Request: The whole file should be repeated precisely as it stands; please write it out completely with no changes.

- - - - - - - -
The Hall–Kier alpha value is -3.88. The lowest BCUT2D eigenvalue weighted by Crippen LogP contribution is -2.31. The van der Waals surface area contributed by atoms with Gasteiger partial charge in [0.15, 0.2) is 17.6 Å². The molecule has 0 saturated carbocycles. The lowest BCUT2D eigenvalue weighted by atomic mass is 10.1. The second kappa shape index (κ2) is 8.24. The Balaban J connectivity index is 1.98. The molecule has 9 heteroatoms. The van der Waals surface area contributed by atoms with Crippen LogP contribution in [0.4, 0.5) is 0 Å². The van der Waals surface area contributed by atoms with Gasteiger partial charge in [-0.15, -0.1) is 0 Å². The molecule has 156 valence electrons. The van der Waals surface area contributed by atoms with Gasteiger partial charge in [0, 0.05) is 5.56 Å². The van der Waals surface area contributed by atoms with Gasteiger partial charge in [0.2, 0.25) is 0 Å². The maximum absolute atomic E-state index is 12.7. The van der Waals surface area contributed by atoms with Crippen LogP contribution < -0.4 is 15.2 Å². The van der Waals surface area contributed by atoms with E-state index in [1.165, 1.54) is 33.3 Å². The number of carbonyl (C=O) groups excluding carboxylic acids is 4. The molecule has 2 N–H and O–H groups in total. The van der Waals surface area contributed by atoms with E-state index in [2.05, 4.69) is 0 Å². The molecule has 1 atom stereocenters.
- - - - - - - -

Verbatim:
The Hall–Kier alpha value is -3.88. The lowest BCUT2D eigenvalue weighted by Crippen LogP contribution is -2.31. The van der Waals surface area contributed by atoms with Gasteiger partial charge in [0.15, 0.2) is 17.6 Å². The molecule has 0 saturated carbocycles. The lowest BCUT2D eigenvalue weighted by atomic mass is 10.1. The second kappa shape index (κ2) is 8.24. The Balaban J connectivity index is 1.98. The molecule has 9 heteroatoms. The van der Waals surface area contributed by atoms with Crippen LogP contribution in [0.4, 0.5) is 0 Å². The van der Waals surface area contributed by atoms with Gasteiger partial charge in [-0.15, -0.1) is 0 Å². The molecule has 156 valence electrons. The van der Waals surface area contributed by atoms with Gasteiger partial charge in [0, 0.05) is 5.56 Å². The van der Waals surface area contributed by atoms with Gasteiger partial charge in [0.2, 0.25) is 0 Å². The maximum absolute atomic E-state index is 12.7. The van der Waals surface area contributed by atoms with Crippen LogP contribution < -0.4 is 15.2 Å². The van der Waals surface area contributed by atoms with E-state index in [1.165, 1.54) is 33.3 Å². The number of carbonyl (C=O) groups excluding carboxylic acids is 4. The molecule has 2 N–H and O–H groups in total. The van der Waals surface area contributed by atoms with E-state index in [2.05, 4.69) is 0 Å². The molecule has 1 atom stereocenters.